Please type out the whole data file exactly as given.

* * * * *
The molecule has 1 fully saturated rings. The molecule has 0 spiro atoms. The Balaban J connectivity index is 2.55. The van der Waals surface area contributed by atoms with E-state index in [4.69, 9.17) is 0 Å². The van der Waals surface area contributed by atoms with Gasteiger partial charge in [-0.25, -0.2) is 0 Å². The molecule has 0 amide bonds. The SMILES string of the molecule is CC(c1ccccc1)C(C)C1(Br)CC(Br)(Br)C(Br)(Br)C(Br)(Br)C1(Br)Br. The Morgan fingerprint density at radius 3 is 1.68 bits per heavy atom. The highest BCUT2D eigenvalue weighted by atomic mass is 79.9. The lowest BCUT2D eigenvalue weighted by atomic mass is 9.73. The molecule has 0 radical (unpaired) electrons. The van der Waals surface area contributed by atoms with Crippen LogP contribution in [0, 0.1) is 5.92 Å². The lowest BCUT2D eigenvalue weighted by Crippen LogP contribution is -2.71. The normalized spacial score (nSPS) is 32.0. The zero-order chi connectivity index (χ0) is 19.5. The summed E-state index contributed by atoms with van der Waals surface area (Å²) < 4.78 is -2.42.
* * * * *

The molecule has 1 fully saturated rings. The molecule has 0 spiro atoms. The Balaban J connectivity index is 2.55. The van der Waals surface area contributed by atoms with E-state index in [4.69, 9.17) is 0 Å². The van der Waals surface area contributed by atoms with Gasteiger partial charge in [-0.25, -0.2) is 0 Å². The molecule has 0 amide bonds. The SMILES string of the molecule is CC(c1ccccc1)C(C)C1(Br)CC(Br)(Br)C(Br)(Br)C(Br)(Br)C1(Br)Br. The Morgan fingerprint density at radius 3 is 1.68 bits per heavy atom. The highest BCUT2D eigenvalue weighted by atomic mass is 79.9. The lowest BCUT2D eigenvalue weighted by atomic mass is 9.73. The molecule has 0 radical (unpaired) electrons. The van der Waals surface area contributed by atoms with Crippen LogP contribution in [0, 0.1) is 5.92 Å². The lowest BCUT2D eigenvalue weighted by Crippen LogP contribution is -2.71. The normalized spacial score (nSPS) is 32.0. The zero-order chi connectivity index (χ0) is 19.5. The summed E-state index contributed by atoms with van der Waals surface area (Å²) < 4.78 is -2.42.